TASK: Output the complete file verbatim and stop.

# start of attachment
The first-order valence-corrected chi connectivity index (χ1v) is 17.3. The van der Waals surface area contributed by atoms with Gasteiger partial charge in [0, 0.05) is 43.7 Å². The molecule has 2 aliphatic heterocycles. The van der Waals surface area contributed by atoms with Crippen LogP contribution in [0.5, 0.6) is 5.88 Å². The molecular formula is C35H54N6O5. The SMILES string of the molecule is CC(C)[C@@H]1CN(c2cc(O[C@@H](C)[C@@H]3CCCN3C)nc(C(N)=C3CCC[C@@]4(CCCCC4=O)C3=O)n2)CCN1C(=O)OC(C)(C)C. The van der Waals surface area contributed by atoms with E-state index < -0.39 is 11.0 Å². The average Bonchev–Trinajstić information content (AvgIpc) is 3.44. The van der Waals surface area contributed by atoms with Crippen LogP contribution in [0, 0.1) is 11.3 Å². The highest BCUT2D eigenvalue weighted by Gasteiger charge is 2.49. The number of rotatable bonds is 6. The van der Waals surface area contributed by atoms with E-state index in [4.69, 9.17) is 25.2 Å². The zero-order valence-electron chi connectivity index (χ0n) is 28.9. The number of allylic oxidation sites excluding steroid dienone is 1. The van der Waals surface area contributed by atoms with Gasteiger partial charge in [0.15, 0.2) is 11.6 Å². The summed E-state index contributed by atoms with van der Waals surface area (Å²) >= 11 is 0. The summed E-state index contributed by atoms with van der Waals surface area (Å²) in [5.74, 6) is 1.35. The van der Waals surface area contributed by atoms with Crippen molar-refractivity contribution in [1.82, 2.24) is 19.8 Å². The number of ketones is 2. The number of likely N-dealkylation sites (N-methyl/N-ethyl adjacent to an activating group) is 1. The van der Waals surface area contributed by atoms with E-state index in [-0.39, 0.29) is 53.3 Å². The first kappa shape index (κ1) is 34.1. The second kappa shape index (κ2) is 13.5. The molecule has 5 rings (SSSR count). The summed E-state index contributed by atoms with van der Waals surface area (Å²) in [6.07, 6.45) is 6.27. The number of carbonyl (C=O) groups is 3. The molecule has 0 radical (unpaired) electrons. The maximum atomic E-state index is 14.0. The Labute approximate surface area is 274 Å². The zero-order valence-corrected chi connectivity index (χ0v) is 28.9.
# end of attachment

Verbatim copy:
The first-order valence-corrected chi connectivity index (χ1v) is 17.3. The van der Waals surface area contributed by atoms with Gasteiger partial charge in [0, 0.05) is 43.7 Å². The molecule has 2 aliphatic heterocycles. The van der Waals surface area contributed by atoms with Crippen LogP contribution in [0.5, 0.6) is 5.88 Å². The molecular formula is C35H54N6O5. The SMILES string of the molecule is CC(C)[C@@H]1CN(c2cc(O[C@@H](C)[C@@H]3CCCN3C)nc(C(N)=C3CCC[C@@]4(CCCCC4=O)C3=O)n2)CCN1C(=O)OC(C)(C)C. The van der Waals surface area contributed by atoms with E-state index < -0.39 is 11.0 Å². The average Bonchev–Trinajstić information content (AvgIpc) is 3.44. The van der Waals surface area contributed by atoms with Crippen LogP contribution in [0, 0.1) is 11.3 Å². The highest BCUT2D eigenvalue weighted by Gasteiger charge is 2.49. The number of rotatable bonds is 6. The van der Waals surface area contributed by atoms with E-state index in [4.69, 9.17) is 25.2 Å². The zero-order valence-electron chi connectivity index (χ0n) is 28.9. The number of allylic oxidation sites excluding steroid dienone is 1. The van der Waals surface area contributed by atoms with Gasteiger partial charge in [0.15, 0.2) is 11.6 Å². The summed E-state index contributed by atoms with van der Waals surface area (Å²) >= 11 is 0. The summed E-state index contributed by atoms with van der Waals surface area (Å²) in [5.74, 6) is 1.35. The van der Waals surface area contributed by atoms with Crippen molar-refractivity contribution in [1.82, 2.24) is 19.8 Å². The number of ketones is 2. The number of likely N-dealkylation sites (N-methyl/N-ethyl adjacent to an activating group) is 1. The van der Waals surface area contributed by atoms with E-state index in [-0.39, 0.29) is 53.3 Å². The first kappa shape index (κ1) is 34.1. The second kappa shape index (κ2) is 13.5. The molecule has 5 rings (SSSR count). The summed E-state index contributed by atoms with van der Waals surface area (Å²) in [6.07, 6.45) is 6.27. The number of carbonyl (C=O) groups is 3. The molecule has 0 radical (unpaired) electrons. The maximum atomic E-state index is 14.0. The Labute approximate surface area is 274 Å². The zero-order valence-corrected chi connectivity index (χ0v) is 28.9.